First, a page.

Surgical landmarks for identification of facial nerve in Parotid surgery

The facial nerve (CN VII) exits the skull base through the stylomastoid foramen situated posterolaterally to the styloid process and anteromedially to the mastoid process and enters the parotid gland to divide it into a large superficial lobe and a small deep lobe. The main trunk of facial nerve enters the parotid gland and divides into zygomaticotemporal and cervicofacial divisions at pes anserinus situated approximately 1.3 cm from stylomastoid foramen. Facial nerve paralysis is a daunting potential complication of parotid surgery and is widely reported. Knowledge of the key landmarks of the facial nerve trunk is essential for safe and effective surgical intervention in the region of the parotid gland.

Surgical landmarks to identify main trunk of facial nerve:

1. Tragal “pointer” (of Conley): facial nerve lies approximately 1 cm deep and slightly anterior and inferior to this “pointer”.

  • As the tragal cartilage is dissected free from the parotid fascia, it takses bluntlu pointed shape in its medial aspect, which is called the “pointer”.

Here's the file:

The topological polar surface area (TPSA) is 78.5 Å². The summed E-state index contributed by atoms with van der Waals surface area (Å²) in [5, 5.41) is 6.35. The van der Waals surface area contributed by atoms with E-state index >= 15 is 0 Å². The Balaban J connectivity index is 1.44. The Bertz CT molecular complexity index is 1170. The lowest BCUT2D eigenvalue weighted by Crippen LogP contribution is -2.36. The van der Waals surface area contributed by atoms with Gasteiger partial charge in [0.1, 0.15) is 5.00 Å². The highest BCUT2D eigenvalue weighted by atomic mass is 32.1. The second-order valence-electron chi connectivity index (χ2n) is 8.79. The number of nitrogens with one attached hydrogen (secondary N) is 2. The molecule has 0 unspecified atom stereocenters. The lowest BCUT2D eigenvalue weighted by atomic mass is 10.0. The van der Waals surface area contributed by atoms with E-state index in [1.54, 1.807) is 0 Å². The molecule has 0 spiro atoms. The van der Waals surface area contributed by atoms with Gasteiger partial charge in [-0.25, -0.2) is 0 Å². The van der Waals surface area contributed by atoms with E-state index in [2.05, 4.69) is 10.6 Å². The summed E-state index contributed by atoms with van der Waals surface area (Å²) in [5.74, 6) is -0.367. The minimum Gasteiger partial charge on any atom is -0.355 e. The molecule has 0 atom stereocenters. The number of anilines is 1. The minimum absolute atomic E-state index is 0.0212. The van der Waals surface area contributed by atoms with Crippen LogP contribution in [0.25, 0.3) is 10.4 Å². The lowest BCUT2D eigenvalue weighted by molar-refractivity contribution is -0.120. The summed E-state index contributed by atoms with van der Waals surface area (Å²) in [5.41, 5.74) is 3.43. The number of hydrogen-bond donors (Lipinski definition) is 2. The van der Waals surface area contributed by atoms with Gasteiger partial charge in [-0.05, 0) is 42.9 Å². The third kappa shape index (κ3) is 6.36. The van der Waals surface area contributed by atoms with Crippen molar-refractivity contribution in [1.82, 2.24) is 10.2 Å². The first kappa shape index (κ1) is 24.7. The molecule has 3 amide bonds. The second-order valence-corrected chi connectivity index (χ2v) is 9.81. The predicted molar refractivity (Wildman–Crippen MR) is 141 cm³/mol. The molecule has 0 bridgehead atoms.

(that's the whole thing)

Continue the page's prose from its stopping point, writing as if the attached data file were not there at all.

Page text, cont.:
• It is regarded as the most important landmark.

facial nerve parotidectomy

2. Tendon of posterior belly of digastric muscle: facial nerve lies approximately 1 cm deep to the media attachment of the posterior belly of digastric muscle to the digastric groove of mastoid bone.

  • During surgery, the tail of parotid gland is separated from the sternocleidomastoid muscle and the deep underlying posterior belly of digastric muscle, and then the gland is elevated and rotated off of the muscle.

3. Tympanomastoid suture/fissure: facial nerve lies 6-8 mm deep to this suture

  • The tympanomastoid suture is situated at the apex of vagino-mastoid angle or valley of nerve where the mastoid and the vaginal portion of tympanic ring of external ear canal (temporal bone) meets.

4.  Styloid process: lateral to styloid process


a. If the proximal segment of facial nerve is obscured, retrograde dissection of 1 or more of the peripheral branches may be necessary to identify the main trunk.

  1. Ramus frontalis is located by a line from tragus to lateral canthus.
  2. Ramus buccalis is located by a line from the tragus towards alae of the nose parallel to the zygoma but 1 cm below.
  3. Ramus mandibularis is near the angle of mandible at a point 4-4.5 cm from the attachment of the lobule of pinna.

b. When necessary, the facial nerve can be identified in the mastoid bone by mastoidectomy and followed peripherally.

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